Clark filed a habeas petition seeking credit for the three years he was erroneously at liberty.10 The Ninth Circuit, reversing the district court, granted relief.11 The court held that Clark was entitled to a credit against his sentence for time spent erroneously at liberty even though he had not yet begun his federal sentence because he was released through the inadvertence of agents and through no fault of his own.12 Judge Fernandez dissented, arguing that Clark should not be able to take advantage of the errors of state officials because he did not attempt to notify federal officials of his release and there was no evidence that any federal official was at fault.13
Although the Clark decision is factually similar to the case at hand, it conflicts with our circuit precedent. The Clark court's ruling is based on the Ninth Circuit's prior decision in Smith v. Swope, in which that court granted time credit to a prisoner because he was "entitled to serve his time promptly."14 As stated above, this court has expressly held that a prisoner is not entitled to a credit when there is merely a delay in the execution of one's sentence.15 Therefore, circuit precedent forecloses us from relying on Clark to grant a petitioner credit for time spent at liberty before commencement of a sentence.
Moreover, even if our circuit precedent allowed us to use Clark, we would still decline to do so. As the dissent in Clark notes, the errors of state officials should not impact a prisoner's service of his federal sentence. Here, the Marshals Service did not act erroneously in awaiting notice from the Texas prison system after filing a retainer asking the state authorities to notify them upon Leggett's release. Where there is no evidence that the governmental authority seeking to enforce the prisoner's sentence has erred, a prisoner should not be allowed to avoid service of that sentence. Therefore, we conclude that Leggett is not entitled to a credit against his federal sentence for the time prior to the commencement of his sentence on September 11, 2001.
Leggett also claims that he is entitled to credit against his sentence for the time spent in state custody. But Leggett did not ask the district court for relief on this ground. Rather, he only asked for credit for the time that he was erroneously at liberty. Because Leggett has raised this issue for the first time on appeal, we decline to consider it.16
Because Leggett has not shown that he is entitled to a credit against his sentence, we AFFIRM the district court's decision to deny habeas relief.
See Moody v. Johnson, 139 F.3d 477, 480 (5th Cir. 1998).
See Thompson v. Cockrell, 263 F.3d 423, 427 (5th Cir. 2001) (holding that a Texas state prisoner had a liberty interest in the calendar time following his erroneous release).
See Scott v. U.S., 434 F.2d 11, 23 (5th Cir. 1970) (" This Court holds that the mere lapse of time that occurred here [27 months], without petitioner undergoing any actual imprisonment to which he was sentenced ... does not constitute service of that sentence, and this sentence remains subject to be executed, notwithstanding the delay in executing it."); U.S. ex rel. Mayer v. Loisel, 25 F.2d 300, 300 (5th Cir. 1928) ("Mere lapse of time without the appellant undergoing the imprisonment to which she was sentenced does not constitute service of the sentence....").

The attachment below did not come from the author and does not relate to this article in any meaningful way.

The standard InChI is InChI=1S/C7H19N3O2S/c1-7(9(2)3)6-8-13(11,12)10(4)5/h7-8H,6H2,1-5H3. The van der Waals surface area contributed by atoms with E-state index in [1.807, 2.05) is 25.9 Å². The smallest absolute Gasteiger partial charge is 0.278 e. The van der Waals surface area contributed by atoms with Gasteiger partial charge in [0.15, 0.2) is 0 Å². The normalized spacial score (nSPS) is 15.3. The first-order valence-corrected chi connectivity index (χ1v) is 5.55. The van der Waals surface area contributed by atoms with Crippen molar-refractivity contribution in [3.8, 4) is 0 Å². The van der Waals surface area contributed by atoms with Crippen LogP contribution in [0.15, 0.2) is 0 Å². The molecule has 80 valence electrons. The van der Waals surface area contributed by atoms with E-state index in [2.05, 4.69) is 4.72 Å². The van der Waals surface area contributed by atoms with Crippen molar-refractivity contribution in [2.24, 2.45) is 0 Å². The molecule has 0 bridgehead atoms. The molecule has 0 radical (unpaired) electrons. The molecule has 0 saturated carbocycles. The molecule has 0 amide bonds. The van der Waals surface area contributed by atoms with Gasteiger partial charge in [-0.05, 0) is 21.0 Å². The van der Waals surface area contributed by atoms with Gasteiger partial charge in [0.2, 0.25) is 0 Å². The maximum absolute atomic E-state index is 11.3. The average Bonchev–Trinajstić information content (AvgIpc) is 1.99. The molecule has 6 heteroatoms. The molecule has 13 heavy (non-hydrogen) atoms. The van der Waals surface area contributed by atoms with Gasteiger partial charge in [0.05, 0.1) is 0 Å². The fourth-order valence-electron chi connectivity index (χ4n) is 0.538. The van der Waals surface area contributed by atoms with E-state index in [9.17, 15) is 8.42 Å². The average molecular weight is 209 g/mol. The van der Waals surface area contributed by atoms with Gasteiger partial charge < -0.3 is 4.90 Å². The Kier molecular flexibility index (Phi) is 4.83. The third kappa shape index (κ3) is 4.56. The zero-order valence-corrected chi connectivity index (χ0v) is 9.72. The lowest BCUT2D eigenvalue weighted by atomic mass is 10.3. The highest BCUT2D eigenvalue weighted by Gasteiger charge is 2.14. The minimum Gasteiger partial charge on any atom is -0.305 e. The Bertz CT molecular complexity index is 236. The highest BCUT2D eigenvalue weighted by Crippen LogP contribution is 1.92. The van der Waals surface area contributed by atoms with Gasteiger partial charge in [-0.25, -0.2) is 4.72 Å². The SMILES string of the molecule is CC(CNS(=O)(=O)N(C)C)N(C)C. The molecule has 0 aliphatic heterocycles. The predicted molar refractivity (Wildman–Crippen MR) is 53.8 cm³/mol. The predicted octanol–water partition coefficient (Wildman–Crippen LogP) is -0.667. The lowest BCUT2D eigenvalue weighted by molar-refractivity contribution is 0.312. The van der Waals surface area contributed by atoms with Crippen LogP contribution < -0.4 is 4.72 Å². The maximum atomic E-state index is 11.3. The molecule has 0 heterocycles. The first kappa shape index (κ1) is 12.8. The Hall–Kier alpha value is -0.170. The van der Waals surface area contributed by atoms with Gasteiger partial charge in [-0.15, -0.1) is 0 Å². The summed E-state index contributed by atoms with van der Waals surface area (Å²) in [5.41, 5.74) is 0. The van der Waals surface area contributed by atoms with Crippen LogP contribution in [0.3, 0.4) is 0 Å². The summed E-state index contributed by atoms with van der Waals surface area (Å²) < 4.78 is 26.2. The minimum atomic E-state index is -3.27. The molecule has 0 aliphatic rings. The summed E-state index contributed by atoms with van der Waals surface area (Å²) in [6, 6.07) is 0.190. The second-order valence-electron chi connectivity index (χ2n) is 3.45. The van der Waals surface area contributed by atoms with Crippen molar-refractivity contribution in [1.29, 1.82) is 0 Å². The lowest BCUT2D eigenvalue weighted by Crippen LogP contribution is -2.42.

It is true that in certain situations the government may waive jurisdiction of its right to execute a sentence if it significantly delays the enforcement of that sentence. See, e.g., Shields v. Beto, 370 F.2d 1003, 1005-06 (5th Cir. 1967) (holding that the state had waived jurisdiction of its right to execute its sentence where it had waited 28 years to enforce that right). But Leggett has not argued that the BOP waived its right to enforce his federal sentence. Thus, we need not consider that argument here.
Some circuits have adjusted the commencement date of a prisoner's sentence when there is evidence that Marshals Service has violated a judge's Order of Commitment U.S. v. Croft, 450 F.2d 1094, 1099 (6th Cir. 1971); Smith v. Swope, 91 F.2d 260, 262 (9th Cir. 1937). This court has not yet decided this question, although a panel of this court has previously stated that if a Marshal flagrantly disobeyed a commitment order, this court might find that the sentence began before the prisoner actually commenced his sentence. Causey v. Civiletti, 621 F.2d 691, 694-95 (5th Cir. 1980). Regardless, because there is no evidence in this record that the Marshals Service has disobeyed any commitment order, Leggett is not entitled to relief on this basis.
80 F.3d 371 (9th Cir. 1996)
Id. at 372.
Id. at 372-73.
Id. at 373.
Id. at 372.
Id. at 374-75.
91 F.2d 260, 262 (9th Cir. 1937)
Mayer, 25 F.2d at 301; Scott, 434 F.2d at 22-23.
U.S. v. Smith, 915 F.2d 959, 964 (5th Cir. 1990) ("If the defendant in habeas proceedings did not raise his claims before the district court, we do not consider them on appeal.") (citing Hobbs v. Blackburn, 752 F.2d 1079, 1083 (5th Cir. 1985)).